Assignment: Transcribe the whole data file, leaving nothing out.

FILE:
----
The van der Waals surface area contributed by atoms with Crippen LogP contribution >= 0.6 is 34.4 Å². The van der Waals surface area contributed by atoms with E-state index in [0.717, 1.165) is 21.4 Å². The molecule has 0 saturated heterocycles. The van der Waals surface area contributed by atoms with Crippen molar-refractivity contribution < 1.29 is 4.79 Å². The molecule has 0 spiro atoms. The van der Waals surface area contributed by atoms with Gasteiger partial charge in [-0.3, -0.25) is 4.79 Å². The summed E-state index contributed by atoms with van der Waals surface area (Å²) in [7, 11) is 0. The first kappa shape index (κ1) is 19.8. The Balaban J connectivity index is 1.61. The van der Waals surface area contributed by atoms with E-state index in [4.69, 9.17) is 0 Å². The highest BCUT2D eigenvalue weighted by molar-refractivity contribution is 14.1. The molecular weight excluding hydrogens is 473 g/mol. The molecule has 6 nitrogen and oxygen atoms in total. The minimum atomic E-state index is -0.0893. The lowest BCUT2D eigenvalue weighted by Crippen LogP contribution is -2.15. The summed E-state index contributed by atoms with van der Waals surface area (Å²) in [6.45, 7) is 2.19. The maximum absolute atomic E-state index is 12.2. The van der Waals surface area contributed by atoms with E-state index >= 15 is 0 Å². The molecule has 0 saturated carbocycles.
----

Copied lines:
The van der Waals surface area contributed by atoms with Crippen LogP contribution >= 0.6 is 34.4 Å². The van der Waals surface area contributed by atoms with E-state index in [0.717, 1.165) is 21.4 Å². The molecule has 0 saturated heterocycles. The van der Waals surface area contributed by atoms with Crippen molar-refractivity contribution < 1.29 is 4.79 Å². The molecule has 0 spiro atoms. The van der Waals surface area contributed by atoms with Gasteiger partial charge in [-0.3, -0.25) is 4.79 Å². The summed E-state index contributed by atoms with van der Waals surface area (Å²) in [7, 11) is 0. The first kappa shape index (κ1) is 19.8. The Balaban J connectivity index is 1.61. The van der Waals surface area contributed by atoms with E-state index in [4.69, 9.17) is 0 Å². The highest BCUT2D eigenvalue weighted by molar-refractivity contribution is 14.1. The molecular weight excluding hydrogens is 473 g/mol. The molecule has 6 nitrogen and oxygen atoms in total. The minimum atomic E-state index is -0.0893. The lowest BCUT2D eigenvalue weighted by Crippen LogP contribution is -2.15. The summed E-state index contributed by atoms with van der Waals surface area (Å²) in [6.45, 7) is 2.19. The maximum absolute atomic E-state index is 12.2. The van der Waals surface area contributed by atoms with E-state index >= 15 is 0 Å². The molecule has 0 saturated carbocycles.